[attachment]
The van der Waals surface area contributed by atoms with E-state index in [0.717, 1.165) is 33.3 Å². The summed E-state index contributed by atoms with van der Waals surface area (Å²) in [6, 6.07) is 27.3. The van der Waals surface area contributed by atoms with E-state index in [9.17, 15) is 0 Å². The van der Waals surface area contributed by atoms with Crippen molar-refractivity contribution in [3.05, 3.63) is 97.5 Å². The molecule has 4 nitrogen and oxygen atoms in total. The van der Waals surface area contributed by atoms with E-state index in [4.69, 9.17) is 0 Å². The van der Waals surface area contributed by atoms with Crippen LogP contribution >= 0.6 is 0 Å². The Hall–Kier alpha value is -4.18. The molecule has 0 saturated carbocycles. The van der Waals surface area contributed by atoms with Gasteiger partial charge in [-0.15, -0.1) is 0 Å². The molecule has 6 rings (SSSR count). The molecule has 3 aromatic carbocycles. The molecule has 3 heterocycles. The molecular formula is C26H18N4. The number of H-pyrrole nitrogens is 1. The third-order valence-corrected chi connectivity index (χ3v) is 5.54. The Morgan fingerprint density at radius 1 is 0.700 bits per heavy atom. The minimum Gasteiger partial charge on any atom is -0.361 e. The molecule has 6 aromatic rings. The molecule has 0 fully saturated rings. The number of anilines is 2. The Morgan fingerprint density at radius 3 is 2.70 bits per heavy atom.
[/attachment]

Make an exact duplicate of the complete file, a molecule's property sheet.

The van der Waals surface area contributed by atoms with E-state index in [0.717, 1.165) is 33.3 Å². The summed E-state index contributed by atoms with van der Waals surface area (Å²) in [6, 6.07) is 27.3. The van der Waals surface area contributed by atoms with E-state index in [9.17, 15) is 0 Å². The van der Waals surface area contributed by atoms with Crippen molar-refractivity contribution in [3.05, 3.63) is 97.5 Å². The molecule has 4 nitrogen and oxygen atoms in total. The van der Waals surface area contributed by atoms with E-state index in [4.69, 9.17) is 0 Å². The van der Waals surface area contributed by atoms with Crippen LogP contribution >= 0.6 is 0 Å². The Hall–Kier alpha value is -4.18. The molecule has 0 saturated carbocycles. The van der Waals surface area contributed by atoms with Gasteiger partial charge in [-0.15, -0.1) is 0 Å². The molecule has 6 rings (SSSR count). The molecule has 3 aromatic carbocycles. The molecule has 3 heterocycles. The molecular formula is C26H18N4. The number of H-pyrrole nitrogens is 1. The third-order valence-corrected chi connectivity index (χ3v) is 5.54. The Morgan fingerprint density at radius 1 is 0.700 bits per heavy atom. The minimum Gasteiger partial charge on any atom is -0.361 e. The molecule has 6 aromatic rings. The molecule has 0 fully saturated rings. The number of anilines is 2. The Morgan fingerprint density at radius 3 is 2.70 bits per heavy atom.